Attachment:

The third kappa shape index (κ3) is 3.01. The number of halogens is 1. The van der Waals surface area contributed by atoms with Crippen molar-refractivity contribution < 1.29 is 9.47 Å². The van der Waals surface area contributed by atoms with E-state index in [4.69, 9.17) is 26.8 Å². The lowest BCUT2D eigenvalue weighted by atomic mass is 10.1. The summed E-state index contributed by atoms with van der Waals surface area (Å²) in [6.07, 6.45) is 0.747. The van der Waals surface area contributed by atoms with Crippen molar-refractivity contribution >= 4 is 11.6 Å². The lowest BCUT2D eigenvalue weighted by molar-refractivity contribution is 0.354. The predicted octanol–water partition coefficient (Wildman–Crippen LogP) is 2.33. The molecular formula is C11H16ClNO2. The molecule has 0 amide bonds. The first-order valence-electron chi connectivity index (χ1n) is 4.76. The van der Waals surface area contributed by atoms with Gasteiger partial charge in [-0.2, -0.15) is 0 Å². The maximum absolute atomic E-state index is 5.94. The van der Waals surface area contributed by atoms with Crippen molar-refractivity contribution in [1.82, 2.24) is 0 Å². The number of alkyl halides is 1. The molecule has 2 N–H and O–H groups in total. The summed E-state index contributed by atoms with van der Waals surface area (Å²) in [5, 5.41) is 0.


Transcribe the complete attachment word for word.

The third kappa shape index (κ3) is 3.01. The number of halogens is 1. The van der Waals surface area contributed by atoms with Crippen molar-refractivity contribution < 1.29 is 9.47 Å². The van der Waals surface area contributed by atoms with E-state index in [4.69, 9.17) is 26.8 Å². The lowest BCUT2D eigenvalue weighted by atomic mass is 10.1. The summed E-state index contributed by atoms with van der Waals surface area (Å²) in [6.07, 6.45) is 0.747. The van der Waals surface area contributed by atoms with Crippen molar-refractivity contribution >= 4 is 11.6 Å². The lowest BCUT2D eigenvalue weighted by molar-refractivity contribution is 0.354. The predicted octanol–water partition coefficient (Wildman–Crippen LogP) is 2.33. The molecular formula is C11H16ClNO2. The molecule has 0 amide bonds. The first-order valence-electron chi connectivity index (χ1n) is 4.76. The van der Waals surface area contributed by atoms with Gasteiger partial charge in [-0.2, -0.15) is 0 Å². The maximum absolute atomic E-state index is 5.94. The van der Waals surface area contributed by atoms with Crippen molar-refractivity contribution in [1.82, 2.24) is 0 Å². The number of alkyl halides is 1. The molecule has 2 N–H and O–H groups in total. The summed E-state index contributed by atoms with van der Waals surface area (Å²) in [5, 5.41) is 0.